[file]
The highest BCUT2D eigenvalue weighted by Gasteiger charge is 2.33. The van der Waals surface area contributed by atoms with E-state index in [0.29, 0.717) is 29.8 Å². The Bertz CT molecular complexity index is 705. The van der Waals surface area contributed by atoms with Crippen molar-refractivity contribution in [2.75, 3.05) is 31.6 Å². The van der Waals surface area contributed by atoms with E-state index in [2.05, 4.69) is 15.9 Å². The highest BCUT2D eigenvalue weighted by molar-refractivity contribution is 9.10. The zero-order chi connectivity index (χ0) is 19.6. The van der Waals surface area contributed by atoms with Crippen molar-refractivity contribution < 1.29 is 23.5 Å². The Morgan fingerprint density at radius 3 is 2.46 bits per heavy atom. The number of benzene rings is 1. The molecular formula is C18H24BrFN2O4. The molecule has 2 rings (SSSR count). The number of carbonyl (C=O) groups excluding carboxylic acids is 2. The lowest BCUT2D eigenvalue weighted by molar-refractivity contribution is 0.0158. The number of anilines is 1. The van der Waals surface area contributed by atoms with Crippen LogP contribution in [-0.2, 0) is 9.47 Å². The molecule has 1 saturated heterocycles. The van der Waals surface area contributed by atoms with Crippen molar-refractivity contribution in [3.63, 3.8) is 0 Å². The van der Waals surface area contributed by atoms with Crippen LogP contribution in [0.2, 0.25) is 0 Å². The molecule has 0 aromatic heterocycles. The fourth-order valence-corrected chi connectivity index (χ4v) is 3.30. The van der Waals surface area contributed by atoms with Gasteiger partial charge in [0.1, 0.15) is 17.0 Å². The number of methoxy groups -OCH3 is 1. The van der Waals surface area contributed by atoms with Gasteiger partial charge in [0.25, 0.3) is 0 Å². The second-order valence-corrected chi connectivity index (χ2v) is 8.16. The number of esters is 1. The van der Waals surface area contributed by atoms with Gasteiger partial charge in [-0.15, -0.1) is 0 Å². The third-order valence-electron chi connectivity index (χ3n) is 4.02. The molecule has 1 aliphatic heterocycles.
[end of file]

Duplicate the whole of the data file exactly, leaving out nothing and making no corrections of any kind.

The highest BCUT2D eigenvalue weighted by Gasteiger charge is 2.33. The van der Waals surface area contributed by atoms with E-state index in [0.29, 0.717) is 29.8 Å². The Bertz CT molecular complexity index is 705. The van der Waals surface area contributed by atoms with Crippen molar-refractivity contribution in [2.75, 3.05) is 31.6 Å². The van der Waals surface area contributed by atoms with E-state index in [2.05, 4.69) is 15.9 Å². The highest BCUT2D eigenvalue weighted by molar-refractivity contribution is 9.10. The zero-order chi connectivity index (χ0) is 19.6. The van der Waals surface area contributed by atoms with Crippen molar-refractivity contribution < 1.29 is 23.5 Å². The Morgan fingerprint density at radius 3 is 2.46 bits per heavy atom. The number of benzene rings is 1. The molecular formula is C18H24BrFN2O4. The molecule has 2 rings (SSSR count). The number of carbonyl (C=O) groups excluding carboxylic acids is 2. The lowest BCUT2D eigenvalue weighted by molar-refractivity contribution is 0.0158. The number of anilines is 1. The van der Waals surface area contributed by atoms with Crippen LogP contribution in [-0.2, 0) is 9.47 Å². The molecule has 1 saturated heterocycles. The van der Waals surface area contributed by atoms with Crippen molar-refractivity contribution in [3.63, 3.8) is 0 Å². The van der Waals surface area contributed by atoms with Crippen LogP contribution in [0.2, 0.25) is 0 Å². The molecule has 0 aromatic heterocycles. The fourth-order valence-corrected chi connectivity index (χ4v) is 3.30. The van der Waals surface area contributed by atoms with Gasteiger partial charge in [0.1, 0.15) is 17.0 Å². The number of methoxy groups -OCH3 is 1. The van der Waals surface area contributed by atoms with Gasteiger partial charge in [0.25, 0.3) is 0 Å². The second-order valence-corrected chi connectivity index (χ2v) is 8.16. The number of esters is 1. The van der Waals surface area contributed by atoms with Gasteiger partial charge in [-0.15, -0.1) is 0 Å². The third-order valence-electron chi connectivity index (χ3n) is 4.02. The molecule has 1 aliphatic heterocycles.